Crews are driving soil nails into an East Tennessee hillside to stabilize land around a section of Interstate 75 after a massive slide took out southbound lanes, which could be closed all summer.
Elmo Greer & Sons LLC, East Bernstadt, Ky., already had crews on-site when the slide occurred on May 8. The contractor was repairing damage to the highway after a section of embankment collapsed on March 8.
Greer’s $9.3-million contract, awarded in April, calls for removing a section of highway, going to bedrock, and stabilizing and rebuilding the slope.
The latest slide, on a 180-ft embankment, has added to the work, but neither the contract nor the Sept. 28 deadline has changed, Mark Nagi, Tennessee Dept. of Transportation (TDOT) spokesman, said.
Before the highway can be rebuilt, “there will have to be temporary excavation that will leave that side of the interstate unprotected and almost vertical,” Saieb Haddad, TDOT geotechnical engineer, said.
“We are assessing the situation day by day,” he said.
Current plans call for using specialized launch nails—20-ft pieces of rebar shot straight into the hillside—for stabilization, in addition to the rebar-and-grout combination of soil nails, he said.
Depending on subsurface investigation, crews may also use 10-ft to 15-ft post-tension nails to strengthen and stabilize the area.
Further, subcontractor Soil Nail Launcher Inc., Grand Junction, Colo., is putting 20-ft and 50-ft nails under the northbound lanes, Nagi said.
After placing more than 200 soil nails, crews will cover the area with fencing and grout for additional stabilization before bringing in more than 200,000 tons of rock to build the new embankment, Haddad said.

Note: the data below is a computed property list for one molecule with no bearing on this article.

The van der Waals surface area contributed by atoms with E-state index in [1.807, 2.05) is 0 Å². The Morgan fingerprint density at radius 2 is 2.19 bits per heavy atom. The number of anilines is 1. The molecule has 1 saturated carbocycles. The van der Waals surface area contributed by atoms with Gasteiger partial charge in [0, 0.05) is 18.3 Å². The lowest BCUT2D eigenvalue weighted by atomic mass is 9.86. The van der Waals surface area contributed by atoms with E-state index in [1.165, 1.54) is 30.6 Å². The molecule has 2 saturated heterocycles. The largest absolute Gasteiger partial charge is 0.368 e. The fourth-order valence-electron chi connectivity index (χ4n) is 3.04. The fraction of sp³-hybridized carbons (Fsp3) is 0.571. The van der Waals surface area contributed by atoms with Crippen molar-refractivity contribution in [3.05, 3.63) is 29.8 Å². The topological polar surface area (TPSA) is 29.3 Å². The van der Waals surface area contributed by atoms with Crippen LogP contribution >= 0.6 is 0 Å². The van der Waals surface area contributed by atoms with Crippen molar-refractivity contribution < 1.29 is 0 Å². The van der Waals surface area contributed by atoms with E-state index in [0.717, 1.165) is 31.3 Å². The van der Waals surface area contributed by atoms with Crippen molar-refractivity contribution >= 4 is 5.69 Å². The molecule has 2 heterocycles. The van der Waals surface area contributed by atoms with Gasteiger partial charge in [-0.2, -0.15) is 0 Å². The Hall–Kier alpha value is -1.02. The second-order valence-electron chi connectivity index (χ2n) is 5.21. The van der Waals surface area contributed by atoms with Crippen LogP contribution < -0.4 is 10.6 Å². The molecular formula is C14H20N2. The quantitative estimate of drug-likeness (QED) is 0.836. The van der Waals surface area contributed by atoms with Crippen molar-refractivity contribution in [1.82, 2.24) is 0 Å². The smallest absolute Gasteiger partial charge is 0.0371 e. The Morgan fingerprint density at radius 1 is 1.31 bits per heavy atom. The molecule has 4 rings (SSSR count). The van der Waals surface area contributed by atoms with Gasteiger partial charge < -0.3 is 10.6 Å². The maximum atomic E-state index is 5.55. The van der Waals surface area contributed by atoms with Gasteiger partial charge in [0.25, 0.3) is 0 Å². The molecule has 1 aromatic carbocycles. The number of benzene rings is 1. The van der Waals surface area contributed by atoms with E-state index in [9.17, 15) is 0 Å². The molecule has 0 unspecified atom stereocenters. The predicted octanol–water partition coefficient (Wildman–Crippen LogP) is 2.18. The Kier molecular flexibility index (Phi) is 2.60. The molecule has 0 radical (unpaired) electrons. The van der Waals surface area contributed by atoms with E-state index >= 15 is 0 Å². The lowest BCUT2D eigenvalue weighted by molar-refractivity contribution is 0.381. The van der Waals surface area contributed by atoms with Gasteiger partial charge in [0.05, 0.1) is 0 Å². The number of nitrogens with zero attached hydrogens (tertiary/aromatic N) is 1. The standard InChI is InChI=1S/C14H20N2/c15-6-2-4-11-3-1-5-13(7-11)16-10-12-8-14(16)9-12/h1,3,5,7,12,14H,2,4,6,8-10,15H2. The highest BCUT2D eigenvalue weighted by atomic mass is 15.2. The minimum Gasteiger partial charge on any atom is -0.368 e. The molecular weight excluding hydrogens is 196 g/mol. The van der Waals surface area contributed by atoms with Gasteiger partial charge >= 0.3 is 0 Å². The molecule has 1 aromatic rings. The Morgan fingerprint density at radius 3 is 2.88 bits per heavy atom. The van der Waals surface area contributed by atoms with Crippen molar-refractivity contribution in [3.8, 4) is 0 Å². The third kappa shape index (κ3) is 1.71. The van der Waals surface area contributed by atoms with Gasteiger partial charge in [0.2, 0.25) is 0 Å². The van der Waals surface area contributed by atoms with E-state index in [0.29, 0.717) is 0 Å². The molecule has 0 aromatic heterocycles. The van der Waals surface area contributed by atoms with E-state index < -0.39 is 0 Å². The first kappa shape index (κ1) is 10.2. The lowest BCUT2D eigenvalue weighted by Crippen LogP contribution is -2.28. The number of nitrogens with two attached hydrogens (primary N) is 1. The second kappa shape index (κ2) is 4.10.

TDOT currently has single north- and southbound lanes open on I-75, which has an average traffic load of 28,340 vehicles daily. The agency has posted alternate routes for both traffic in both directions, routing it through Caryville, LaFollette and Jellico. Wide loads must take other highways.
Plans now call for having two northbound and one southbound lane open by the end of May.
“But we are evaluating it every day,” Haddad added.
The slide is at mile marker 143, and the crossover runs between mile marker 144 and mile marker 141.
A previous slide hit the area—about a mile south of the current slide—in 2005, Nagi said.
“The 2012 landslide is much larger in scale,” Nagi added.
There is no single reason for the latest slide, Haddad said.
Instead, the landslide was caused by a combination of factors: a slope built 50 years ago, recent heavy rainfalls and the use of native materials, such as shale, from the cut in the mountain to build the embankment when the highway was under construction.
Shale retains its strength as long as it is dry but loses strength when exposed to moisture. “[It] makes the embankment a lot weaker that it is supposed to be,” Haddad said.
There are also streams on the other side of the highway that feed into the bottom of the embankment, further weakening it.
Today, design and construction requirements would not allow a top-to-bottom flat slope to prevent runoff from eroding the face of the slope, Haddad said.
“Now, we would design it with benches and divide that area every 30 ft to 35 ft with a bench [to stop runoff]," Haddad said